George Brant Bridgman (1865–1943) was a Canadian-American painter, writer, and teacher in the fields of anatomy and figure drawing. Bridgman taught anatomy for artists at the Art Students League of New York for some 45 years.
Constructive Anatomy: Illustrated by George B. Bridgman. Excellent book of anatomical drawing instruction. Ideal for beginning to intermediate artists, begins with instruction on drawing hands and works its way through the human body giving detailed instruction on how to draw realistic human figures.
The drawings that are presented here show the conceptions that have proved simplest and most effective in constructing the human figure.
The eye in drawing must follow a line or a plane or a mass. In the process of drawing, this may become a moving line, or a moving plane, or a moving mass.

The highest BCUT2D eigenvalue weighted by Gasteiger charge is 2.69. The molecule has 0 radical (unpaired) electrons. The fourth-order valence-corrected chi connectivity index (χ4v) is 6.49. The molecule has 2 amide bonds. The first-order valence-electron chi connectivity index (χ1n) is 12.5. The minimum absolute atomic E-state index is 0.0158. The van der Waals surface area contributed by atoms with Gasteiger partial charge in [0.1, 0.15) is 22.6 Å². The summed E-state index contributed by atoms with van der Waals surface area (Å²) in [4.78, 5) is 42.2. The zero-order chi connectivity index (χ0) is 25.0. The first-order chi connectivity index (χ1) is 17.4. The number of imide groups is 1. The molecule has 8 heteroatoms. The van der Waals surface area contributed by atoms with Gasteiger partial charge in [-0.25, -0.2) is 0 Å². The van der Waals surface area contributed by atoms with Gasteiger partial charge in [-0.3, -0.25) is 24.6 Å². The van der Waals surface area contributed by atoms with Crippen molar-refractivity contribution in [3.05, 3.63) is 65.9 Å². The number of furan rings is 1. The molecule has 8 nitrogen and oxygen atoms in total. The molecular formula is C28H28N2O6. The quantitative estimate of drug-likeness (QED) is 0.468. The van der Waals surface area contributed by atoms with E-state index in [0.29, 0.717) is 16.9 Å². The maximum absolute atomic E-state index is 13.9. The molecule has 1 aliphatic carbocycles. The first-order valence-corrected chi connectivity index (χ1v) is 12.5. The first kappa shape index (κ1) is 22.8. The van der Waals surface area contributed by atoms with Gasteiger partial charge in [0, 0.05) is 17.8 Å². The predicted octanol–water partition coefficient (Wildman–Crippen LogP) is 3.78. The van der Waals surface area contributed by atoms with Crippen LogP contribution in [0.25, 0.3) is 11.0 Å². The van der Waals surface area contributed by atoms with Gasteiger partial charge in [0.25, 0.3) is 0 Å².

The line, in actual construction, must come first; but as mental construction must precede physical, so the concept of mass must come first, that of plane second, that of line last.
Masses of about the same size or proportion are conceived not as masses, but as one mass; those of different proportions, in respect to their movement, are conceived as wedging into each other, or as morticed or interlocking.